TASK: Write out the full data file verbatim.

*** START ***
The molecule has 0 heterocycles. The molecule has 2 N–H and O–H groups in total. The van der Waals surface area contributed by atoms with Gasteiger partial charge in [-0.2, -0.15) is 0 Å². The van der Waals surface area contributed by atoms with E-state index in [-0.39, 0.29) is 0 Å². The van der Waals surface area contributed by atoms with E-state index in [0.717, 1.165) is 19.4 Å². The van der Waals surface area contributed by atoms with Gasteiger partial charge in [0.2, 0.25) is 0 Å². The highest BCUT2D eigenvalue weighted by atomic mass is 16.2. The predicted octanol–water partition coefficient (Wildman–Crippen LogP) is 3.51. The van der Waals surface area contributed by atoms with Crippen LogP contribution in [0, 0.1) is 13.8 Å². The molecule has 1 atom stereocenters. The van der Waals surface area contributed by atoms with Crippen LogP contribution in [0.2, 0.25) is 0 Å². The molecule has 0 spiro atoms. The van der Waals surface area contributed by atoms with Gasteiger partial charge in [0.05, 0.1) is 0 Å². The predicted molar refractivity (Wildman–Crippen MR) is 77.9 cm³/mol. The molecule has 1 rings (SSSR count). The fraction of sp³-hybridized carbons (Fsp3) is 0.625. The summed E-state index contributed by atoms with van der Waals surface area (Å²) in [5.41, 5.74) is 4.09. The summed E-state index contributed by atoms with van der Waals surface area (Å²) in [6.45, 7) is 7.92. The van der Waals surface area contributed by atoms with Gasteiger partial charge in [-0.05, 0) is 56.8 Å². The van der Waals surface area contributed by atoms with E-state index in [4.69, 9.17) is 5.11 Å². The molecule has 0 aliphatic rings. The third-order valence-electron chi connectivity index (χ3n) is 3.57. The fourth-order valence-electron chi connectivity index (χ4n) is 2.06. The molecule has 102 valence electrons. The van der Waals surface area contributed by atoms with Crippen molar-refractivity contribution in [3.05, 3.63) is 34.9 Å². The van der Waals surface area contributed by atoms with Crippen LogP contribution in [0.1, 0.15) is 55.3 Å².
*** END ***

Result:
The molecule has 0 heterocycles. The molecule has 2 N–H and O–H groups in total. The van der Waals surface area contributed by atoms with Gasteiger partial charge in [-0.2, -0.15) is 0 Å². The van der Waals surface area contributed by atoms with E-state index in [-0.39, 0.29) is 0 Å². The van der Waals surface area contributed by atoms with E-state index in [0.717, 1.165) is 19.4 Å². The van der Waals surface area contributed by atoms with Gasteiger partial charge in [0.2, 0.25) is 0 Å². The highest BCUT2D eigenvalue weighted by atomic mass is 16.2. The predicted octanol–water partition coefficient (Wildman–Crippen LogP) is 3.51. The van der Waals surface area contributed by atoms with Crippen LogP contribution in [0, 0.1) is 13.8 Å². The molecule has 1 atom stereocenters. The van der Waals surface area contributed by atoms with Crippen LogP contribution in [0.2, 0.25) is 0 Å². The molecule has 0 spiro atoms. The van der Waals surface area contributed by atoms with Gasteiger partial charge in [0.05, 0.1) is 0 Å². The predicted molar refractivity (Wildman–Crippen MR) is 77.9 cm³/mol. The molecule has 1 rings (SSSR count). The fraction of sp³-hybridized carbons (Fsp3) is 0.625. The summed E-state index contributed by atoms with van der Waals surface area (Å²) in [5.41, 5.74) is 4.09. The summed E-state index contributed by atoms with van der Waals surface area (Å²) in [6.45, 7) is 7.92. The van der Waals surface area contributed by atoms with Gasteiger partial charge in [-0.05, 0) is 56.8 Å². The van der Waals surface area contributed by atoms with E-state index in [4.69, 9.17) is 5.11 Å². The molecule has 0 aliphatic rings. The third-order valence-electron chi connectivity index (χ3n) is 3.57. The fourth-order valence-electron chi connectivity index (χ4n) is 2.06. The molecule has 102 valence electrons. The van der Waals surface area contributed by atoms with Crippen molar-refractivity contribution in [3.05, 3.63) is 34.9 Å². The van der Waals surface area contributed by atoms with Crippen LogP contribution in [0.1, 0.15) is 55.3 Å².